___ Etilefrine hydrochloride (9 μg/ml )

Volume of 1.5 mL of 0.1% w/v NBD-Cl solution in methanol was found to be satisfactory and was used throughout this investigation.

Different bases were tried in order to generate the nucleophile from the studied drugs such as disodium hydrogen phosphate, sodium bicarbonate, sodium acetate, and borax. The best results were obtained with 1.5 ml of 0.05 M disodium hydrogen phosphate.

The reaction rate was found to increase with higher temperature with a subsequent increase in the slope of calibration graph (Table 3), indicating higher analytical sensitivity. Heating for 30 minutes was found to give most optimum results, further heating leads to decrease in the absorbance, and in the slope of calibration graph leading to a lower sensitivity.

Kinetics study of the reactions

The rate of the reaction was also found to be dependent on the drug concentration. The rate was followed at 90°C with various concentrations of the studied drugs in the range 0.25-7 and 3-13 µg/ml for betahistine dihydrochloride and etilefrine hydrochloride respectively, keeping the other reactants, base and NBD-Cl at constant high concentration. The graph shown in (Figures 2 and 3), was obtained, from which it is clear that the rate increases as the studied drugs concentration increases, indicating that the reactions rates obeys the following equation:

pharmaceutica-analytica-acta-fixed-concentration

Figure 2: Absorbance vs. time graphs for the reaction of betahistine dihydrochloride and NBD-Cl, at fixed concentration of NBD-Cl and different concentration of betahistine dihydrochloride: (1) 1.19 x 10-6 ; (2) 2.39 x 10-6 ; (3) 4.78 x 10-6 ; (4) 9.56 x 10-6; (5) 1.43 x 10-5; (6) 1.91 x 10-5; (7) 2.39 x 10-5; (8) 2.87 x 10-5; (9) 3.35 x 10-5M of the studied drug.

pharmaceutica-analytica-acta-etilefrine-hydrochloride

Figure 3: Absorbance vs. time graphs for the reaction of etilefrine hydrochloride and NBD-Cl, at fixed concentration of NBD-Cl and different concentration of etilefrine hydrochloride (1) 1.38 x 10-5; (2) 2.29 x 10-5; (3) 3.22 x 10-5; (4) 4.13 x 10-5; (5) 5.05 x 10-5; (6) 5.97 x 10-5 M of the studied drug.

Rate=K' [drug]n                                                     (1)

where K' is the pseudo-order constant of the reaction and n is the order of the reaction. The rate of the reaction may be estimated by the variable-time method measurement [25] as ΔA/Δt, where A is the absorbance and t is the time in seconds. Taking logarithms of rates and concentration (Table 4) equation (1) is transformed into:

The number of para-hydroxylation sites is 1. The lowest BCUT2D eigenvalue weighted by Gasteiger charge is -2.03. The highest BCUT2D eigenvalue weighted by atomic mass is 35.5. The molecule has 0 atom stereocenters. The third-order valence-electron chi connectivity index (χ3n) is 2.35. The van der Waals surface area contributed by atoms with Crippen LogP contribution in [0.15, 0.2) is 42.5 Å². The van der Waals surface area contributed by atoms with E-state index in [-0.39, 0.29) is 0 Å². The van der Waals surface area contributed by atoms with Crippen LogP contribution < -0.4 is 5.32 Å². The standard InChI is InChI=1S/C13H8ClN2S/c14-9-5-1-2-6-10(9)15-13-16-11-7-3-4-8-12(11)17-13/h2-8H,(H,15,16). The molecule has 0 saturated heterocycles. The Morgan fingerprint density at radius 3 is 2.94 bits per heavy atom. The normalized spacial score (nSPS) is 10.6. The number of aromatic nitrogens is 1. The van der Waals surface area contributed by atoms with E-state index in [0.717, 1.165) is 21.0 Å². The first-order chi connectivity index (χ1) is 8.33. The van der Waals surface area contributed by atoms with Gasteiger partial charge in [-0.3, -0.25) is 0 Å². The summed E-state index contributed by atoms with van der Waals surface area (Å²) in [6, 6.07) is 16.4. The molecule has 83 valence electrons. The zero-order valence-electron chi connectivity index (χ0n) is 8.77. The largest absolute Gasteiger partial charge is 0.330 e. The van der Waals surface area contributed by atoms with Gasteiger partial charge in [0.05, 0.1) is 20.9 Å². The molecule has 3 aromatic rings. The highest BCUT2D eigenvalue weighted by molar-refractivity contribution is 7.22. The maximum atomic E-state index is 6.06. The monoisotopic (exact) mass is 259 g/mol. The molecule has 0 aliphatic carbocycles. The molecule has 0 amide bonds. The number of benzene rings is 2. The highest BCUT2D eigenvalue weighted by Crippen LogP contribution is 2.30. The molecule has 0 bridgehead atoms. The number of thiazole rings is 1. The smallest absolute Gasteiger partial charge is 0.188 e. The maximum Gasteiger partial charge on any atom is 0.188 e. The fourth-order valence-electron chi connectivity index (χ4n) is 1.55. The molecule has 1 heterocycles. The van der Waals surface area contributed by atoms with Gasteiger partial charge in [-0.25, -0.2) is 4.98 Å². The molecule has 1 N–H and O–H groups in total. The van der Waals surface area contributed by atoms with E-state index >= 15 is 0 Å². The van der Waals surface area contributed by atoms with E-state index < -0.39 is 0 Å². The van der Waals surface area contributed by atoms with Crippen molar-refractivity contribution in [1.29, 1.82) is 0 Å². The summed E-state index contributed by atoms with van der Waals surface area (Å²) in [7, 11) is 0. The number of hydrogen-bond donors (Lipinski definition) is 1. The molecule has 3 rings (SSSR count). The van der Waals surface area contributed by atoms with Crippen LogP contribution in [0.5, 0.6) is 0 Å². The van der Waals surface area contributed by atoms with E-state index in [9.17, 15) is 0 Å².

Betahistine dihydrochloride Etilefrine hydrochloride
Log (rate), log ∆A/∆t Log (betahistine dihydrochloride) (M) Log (rate), log ∆A/∆t Log (etilefrine hydrochloride) (M)
-4.602
-4.436
-4.139
-3.933
-3.824
-3.757
-3.714
-3.645
-3.661
-5.922 -4.071 -4.861
-5.621 -4.176 -4.639
-5.320 -3.829 -4.493
-5.019 -3.709 -4.384
-4.843 -3.664 -4.296
-4.718 -3.538 -4.224
-4.621    
-4.542    
-4.475    

Table 4: Logarithms of the rates, of the reactions of different concentrations of betahistine dihydrochloride and etilefrine hydrochloride with NBD-Cl, at constant concentration of NBD-Cl.

log (rate)=log ΔA/Δt = log K' + n log [drug]                                              (2)

Regression of log (rate) versus log (drug) gave the regression equation:

log(rate)= -0.5402 +0.6843 log C (r=0.9946), K' = 0.288 S-1 for betahistine dihydrochloride log (rate) = 0.4032 + 0.9446 log C ( r = 0.9031), K' = 2.531 S-1 for etilefrine hydrochloride hence the reaction is first order (n ≈ 1) with respect to drug concentration.

Evaluation of the kinetic methods

Several experiments were carried out to obtain the drug concentration from the rate data according to the corresponding equation (1). Rate constant, fixed concentration and fixed time methods [26,27] were tried and the most suitable analytical method was selected taking in consideration applicability, sensitivity and correlation coefficient.

Rate-constant method: Graphs of log (absorbance) versus time for the studied drugs concentrations in the range (1.195 x 10-6 to 3.347 x 10-5 and 1.378 x 10-5 to 5.971 x 10-5 M) for betahistine dihydrochloride and etilefrine hydrochloride respectively were plotted and all appeared to be rectilinear. Pseudo-first order rate constants corresponding to different drugs concentrations (C) were calculated from the slopes multiplied by -2.303 and are presented in (Table 5), (Figure 4,5).

pharmaceutica-analytica-acta-constant-concentration

Figure 4: Values of Pseudo-first order rate constants K’, for different concentrations of betahistine dihydrochloride at constant concentration of the reagent.

pharmaceutica-analytica-acta-order-rate